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Steamboat Heaven

This is Roald Tweet on Rock Island.

Even if you have never wondered where steamboats go when they die, I'm going to tell you: LaCrosse, Wisconsin. Not their bodies, of course, just their souls.

Steamboat heaven was the idea of two angels: Edwin Hill, Special Collections Librarian at the University of Wisconsin, LaCrosse, and Ralph DuPae, a LaCrosse history buff. In the early 1970s, they came across several antique glass plate negatives of early LaCrosse and its riverfront, found in an old factory being torn down, and they decided to save as many souls of old boats as they could.

DuPae was especially equipped to search for lost sheep. He was a traveling salesman whose route took him all over the Mississippi Valley. He let it be known that he was looking for steamboat photographs, and soon, he had a number of scouts helping out. The collection slowly grew. Other libraries, museums, historical collections, and antique dealers sent their photographs to be duplicated.

By now, 27 years later, the LaCrosse steamboat heaven has a population of some 40,000 steamboat photographs, the earliest dating back to the beginnings of photography in 1860. Here, preserved for at least a reasonable eternity, are the Robert E. Lee and the Natchez racing each other. Here, also, are clamming boats, rafts of white pine, pilot's logs, locks and dams.

Of course, there are still a number of lost souls out there that haven't found their way to LaCrosse. Until they're found, every one, the two angels will keep looking.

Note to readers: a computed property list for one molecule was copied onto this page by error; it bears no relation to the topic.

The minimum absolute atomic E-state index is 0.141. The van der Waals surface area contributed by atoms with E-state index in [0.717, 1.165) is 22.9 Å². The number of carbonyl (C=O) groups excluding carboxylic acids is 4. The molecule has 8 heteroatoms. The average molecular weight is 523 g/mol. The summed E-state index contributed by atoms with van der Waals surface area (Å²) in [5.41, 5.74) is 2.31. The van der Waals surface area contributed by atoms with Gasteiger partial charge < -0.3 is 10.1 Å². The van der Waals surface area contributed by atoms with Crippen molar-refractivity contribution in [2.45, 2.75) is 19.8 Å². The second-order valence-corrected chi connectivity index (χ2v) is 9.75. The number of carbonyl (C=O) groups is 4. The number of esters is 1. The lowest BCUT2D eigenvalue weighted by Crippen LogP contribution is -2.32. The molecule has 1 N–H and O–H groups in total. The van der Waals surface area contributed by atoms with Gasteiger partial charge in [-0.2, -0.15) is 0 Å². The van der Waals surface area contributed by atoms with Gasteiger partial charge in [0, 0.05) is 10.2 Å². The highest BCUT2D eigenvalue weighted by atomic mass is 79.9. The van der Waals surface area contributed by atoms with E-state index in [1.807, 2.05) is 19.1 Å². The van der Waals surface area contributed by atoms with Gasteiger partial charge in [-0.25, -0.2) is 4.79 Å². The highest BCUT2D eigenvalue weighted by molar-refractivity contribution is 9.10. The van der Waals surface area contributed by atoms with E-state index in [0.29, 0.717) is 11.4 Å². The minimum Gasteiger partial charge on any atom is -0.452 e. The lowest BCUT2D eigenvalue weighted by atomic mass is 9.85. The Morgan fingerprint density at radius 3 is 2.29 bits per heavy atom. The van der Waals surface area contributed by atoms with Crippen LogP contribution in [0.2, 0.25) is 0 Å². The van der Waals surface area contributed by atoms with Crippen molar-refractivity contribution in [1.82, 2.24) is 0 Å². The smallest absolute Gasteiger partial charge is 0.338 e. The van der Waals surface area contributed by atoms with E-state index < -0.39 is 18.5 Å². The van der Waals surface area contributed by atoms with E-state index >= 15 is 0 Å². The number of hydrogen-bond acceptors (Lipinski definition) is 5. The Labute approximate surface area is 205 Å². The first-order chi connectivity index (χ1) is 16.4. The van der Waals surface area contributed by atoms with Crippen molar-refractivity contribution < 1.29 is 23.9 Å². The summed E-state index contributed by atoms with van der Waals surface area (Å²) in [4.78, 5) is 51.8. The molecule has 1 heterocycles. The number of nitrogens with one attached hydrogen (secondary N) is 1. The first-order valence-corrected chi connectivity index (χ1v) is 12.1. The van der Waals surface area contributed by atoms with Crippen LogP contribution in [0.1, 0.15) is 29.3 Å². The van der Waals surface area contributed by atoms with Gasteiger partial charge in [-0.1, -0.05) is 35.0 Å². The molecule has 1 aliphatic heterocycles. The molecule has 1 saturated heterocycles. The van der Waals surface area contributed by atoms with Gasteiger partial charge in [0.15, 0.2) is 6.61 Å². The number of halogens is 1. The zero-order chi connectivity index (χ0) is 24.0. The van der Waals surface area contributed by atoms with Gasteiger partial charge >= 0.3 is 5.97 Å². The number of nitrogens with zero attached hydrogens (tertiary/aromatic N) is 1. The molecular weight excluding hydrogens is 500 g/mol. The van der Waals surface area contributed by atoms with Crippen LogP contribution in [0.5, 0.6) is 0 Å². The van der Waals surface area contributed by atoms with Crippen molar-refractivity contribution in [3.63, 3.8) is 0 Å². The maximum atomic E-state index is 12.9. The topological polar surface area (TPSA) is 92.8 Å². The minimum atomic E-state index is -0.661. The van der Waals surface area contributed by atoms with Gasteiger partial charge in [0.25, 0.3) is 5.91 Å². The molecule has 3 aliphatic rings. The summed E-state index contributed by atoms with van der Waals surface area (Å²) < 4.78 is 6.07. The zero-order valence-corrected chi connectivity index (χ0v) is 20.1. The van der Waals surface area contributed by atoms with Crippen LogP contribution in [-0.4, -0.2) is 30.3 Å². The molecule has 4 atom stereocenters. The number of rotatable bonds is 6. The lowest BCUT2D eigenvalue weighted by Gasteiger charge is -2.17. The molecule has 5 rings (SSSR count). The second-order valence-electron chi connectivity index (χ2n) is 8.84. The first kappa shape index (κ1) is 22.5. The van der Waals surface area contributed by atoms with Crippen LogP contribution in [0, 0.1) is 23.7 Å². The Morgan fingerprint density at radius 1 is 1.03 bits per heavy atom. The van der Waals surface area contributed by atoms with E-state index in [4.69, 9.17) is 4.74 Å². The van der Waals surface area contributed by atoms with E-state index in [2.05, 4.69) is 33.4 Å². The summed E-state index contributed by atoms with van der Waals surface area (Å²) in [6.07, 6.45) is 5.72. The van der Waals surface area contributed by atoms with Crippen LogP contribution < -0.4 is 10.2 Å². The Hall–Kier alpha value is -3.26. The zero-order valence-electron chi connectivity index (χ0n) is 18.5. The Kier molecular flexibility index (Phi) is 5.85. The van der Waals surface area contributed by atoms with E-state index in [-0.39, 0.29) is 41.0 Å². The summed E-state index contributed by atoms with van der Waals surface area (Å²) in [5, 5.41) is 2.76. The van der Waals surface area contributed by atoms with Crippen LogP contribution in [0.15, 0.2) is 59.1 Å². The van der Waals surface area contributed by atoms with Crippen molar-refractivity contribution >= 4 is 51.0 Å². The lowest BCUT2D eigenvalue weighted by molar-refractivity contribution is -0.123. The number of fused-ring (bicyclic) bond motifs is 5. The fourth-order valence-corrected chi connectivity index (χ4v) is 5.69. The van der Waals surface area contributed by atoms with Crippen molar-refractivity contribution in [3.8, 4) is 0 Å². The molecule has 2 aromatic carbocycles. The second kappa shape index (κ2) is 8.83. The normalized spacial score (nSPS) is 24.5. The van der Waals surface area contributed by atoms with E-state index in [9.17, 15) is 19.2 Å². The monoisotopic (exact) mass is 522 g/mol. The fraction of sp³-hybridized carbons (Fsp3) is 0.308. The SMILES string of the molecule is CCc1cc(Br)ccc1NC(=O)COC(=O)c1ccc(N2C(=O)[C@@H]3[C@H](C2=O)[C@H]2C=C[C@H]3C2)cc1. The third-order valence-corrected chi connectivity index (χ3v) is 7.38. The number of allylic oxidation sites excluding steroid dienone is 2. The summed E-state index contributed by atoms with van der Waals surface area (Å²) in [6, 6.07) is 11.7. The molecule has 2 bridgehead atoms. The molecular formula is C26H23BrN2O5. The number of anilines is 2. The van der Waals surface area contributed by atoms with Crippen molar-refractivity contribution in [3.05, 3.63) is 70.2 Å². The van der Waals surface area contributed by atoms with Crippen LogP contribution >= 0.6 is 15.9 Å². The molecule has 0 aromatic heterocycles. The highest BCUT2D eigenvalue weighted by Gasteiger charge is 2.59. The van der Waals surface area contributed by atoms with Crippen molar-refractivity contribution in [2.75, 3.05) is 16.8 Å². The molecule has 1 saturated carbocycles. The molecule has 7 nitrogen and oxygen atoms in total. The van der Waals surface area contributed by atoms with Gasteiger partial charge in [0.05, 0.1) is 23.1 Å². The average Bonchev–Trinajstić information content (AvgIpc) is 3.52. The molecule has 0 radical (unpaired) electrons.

Meanwhile, there is work to be done. Steamboat heaven is open to the public during library hours, especially to all those who are doing research on the old days of steam boating, or tracing relatives who might have been river captains or boat pilots.

And that, I'm sure, is the way the steamboats like it. They were always hard working while alive, and they'd be bored silly in a heaven where there was nothing to do but spend all day playing on a harp—or even on a steam calliope.

Rock Island Lines with Roald Tweet is underwritten by the Scott County Regional Authority, with additional funding from the Illinois Arts Council and Augustana College, Rock Island.

Beginning 1995, historian and folklorist Dr. Roald Tweet spun his stories of the Mississippi Valley to a devoted audience on WVIK. Dr. Tweet published three books as well as numerous literary articles and recorded segments of "Rock Island Lines." His inspiration was that "kidney-shaped limestone island plunked down in the middle of the Mississippi River," a logical site for a storyteller like Dr. Tweet.